SARS, ‘Asian Flu’ Update, Advisory, Advice: A Look At The Spreading Illness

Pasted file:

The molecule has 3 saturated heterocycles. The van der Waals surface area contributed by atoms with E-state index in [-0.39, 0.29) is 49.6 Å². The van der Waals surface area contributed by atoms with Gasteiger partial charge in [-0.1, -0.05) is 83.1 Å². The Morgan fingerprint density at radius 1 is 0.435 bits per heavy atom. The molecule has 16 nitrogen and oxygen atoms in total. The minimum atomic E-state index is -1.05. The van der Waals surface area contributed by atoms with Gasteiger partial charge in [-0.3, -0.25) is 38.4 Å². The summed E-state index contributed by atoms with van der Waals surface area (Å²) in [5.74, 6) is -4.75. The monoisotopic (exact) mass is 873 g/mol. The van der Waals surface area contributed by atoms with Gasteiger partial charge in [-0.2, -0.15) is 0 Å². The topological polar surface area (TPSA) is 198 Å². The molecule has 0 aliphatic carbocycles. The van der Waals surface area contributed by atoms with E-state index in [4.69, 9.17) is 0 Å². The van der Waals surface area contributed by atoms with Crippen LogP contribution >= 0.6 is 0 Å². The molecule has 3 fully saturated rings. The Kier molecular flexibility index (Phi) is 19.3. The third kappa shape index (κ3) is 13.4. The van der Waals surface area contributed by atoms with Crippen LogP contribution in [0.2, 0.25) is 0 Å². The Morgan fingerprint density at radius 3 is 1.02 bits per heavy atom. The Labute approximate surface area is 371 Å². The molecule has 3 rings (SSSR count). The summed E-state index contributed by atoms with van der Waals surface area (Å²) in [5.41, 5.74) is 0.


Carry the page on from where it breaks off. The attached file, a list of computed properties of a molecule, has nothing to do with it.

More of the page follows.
The UVM Center for Health & Wellbeing is keeping a close eye on what is happening regarding SARS (Severe Acute Respiratory Syndrome). To date we have done the following: our Medical Clinic staff has reviewed the SARS diagnostic criteria, Dr. Jon Porter M.D., Medical Director is keeping in touch with the VT Public Health Department for related health advisories. Also, if the two suspected cases in Vermont turn out to be SARS, we will send a memo to the UVM Community outlining what we are doing and/or will do. We have been in touch with Harlan Smith, Immigration Specialist in the International Education Office to coordinate efforts and information about where UVM Students, Faculty & Staff are currently traveling, where they have traveled to and also, where they may be planning to go. We will continue to provide health related information to travelers and their families as needed. We will keep the UVM Community informed by way of our Web site www.uvm.edu/health where we will continue to provide current information and links to CDC (Center for Disease Control), WHO (World Health Organization) and other relevant Web sites.What is SARS?People with severe acute respiratory syndrome have the following: sudden high fever, Shortness of breath, cough, difficulty in breathing. A history of travel to Peoples’ Republic of China (i.e., mainland China and Hong Kong Special Administrative Region); Hanoi, Vietnam; and Singapore within 10 days of symptom onset or, close contact (within 10 days of the symptom onset) to persons with respiratory illness having the above travel history put one at risk. Note: Close contact includes having cared for, lived with, or had directcontact with respiratory secretions and body fluids of a person with SARS.Other symptoms may include muscular aches and stiffness, headache, diarrhea, rash, and confusion. The symptoms are a feature of other diseases, so even if you are experiencing some of the symptoms it is not necessarily SARS. You ought to seek urgent medical help if: you have been in contact with someone who has been diagnosed with SARS or has been in contact with someone with SARS, or if you have recently come from Hong Kong, Singapore or China or any of the countries that have SARS casesThe symptoms listed are common to a number of well known diseases but the World Health Organization (WHO) is concerned for a number of reasons. They have not been able to isolate what is probably a new mutation of a virus rather than bacteria. It is believed to be a more lethal form of the corona virus, the type of virus that causes the common cold. The illness does not respond to the usual medications such as antibiotics and antiviral drugs. The speed that the illness is spreading. The virus causes serious pneumonia and requires active, expensive medical intervention. Health workers are particularly vulnerable.Rest, good nutrition and support for respiratory symptoms and isolating the victims are proving most effective way to treat this new disease.The world Health Organization as well as individual governments are advising that travel to affected areas should be avoided if possible. President Bush has said that anyone infected by the illness will be isolated.People traveling from Mainland China and Hong Kong; Singapore; and Hanoi, Vietnam have been issued this Travel Alert:”During your recent travel, you may have been exposed to cases of severe acute respiratory syndrome. You should monitor your healthfor at least 10 days. If you become ill with fever accompanied by cough or difficulty in breathing, you should consult a physician. To help your physician make a diagnosis, tell him or her about your recent travel to these regions and whether you were in contact with someone who had these symptoms. Refer to the UVM Travel Health Web site for updates and links to other Travel Health resources. http://www.uvm.edu/health/?Page=travel.htmlScientists have long predicted that a mutated virus could cause a pandemic and we have already seen a number of them, some of them much more dangerous than SARS, such as the Ebola virus and AIDS. Although SARS is causing problems and deaths the mortality rate is higher in areas of poverty. Poverty means the victims of disease are already more vulnerable because of poor nutrition and they often have compromised immune systems. The elderly, the very young and sick are at more risk.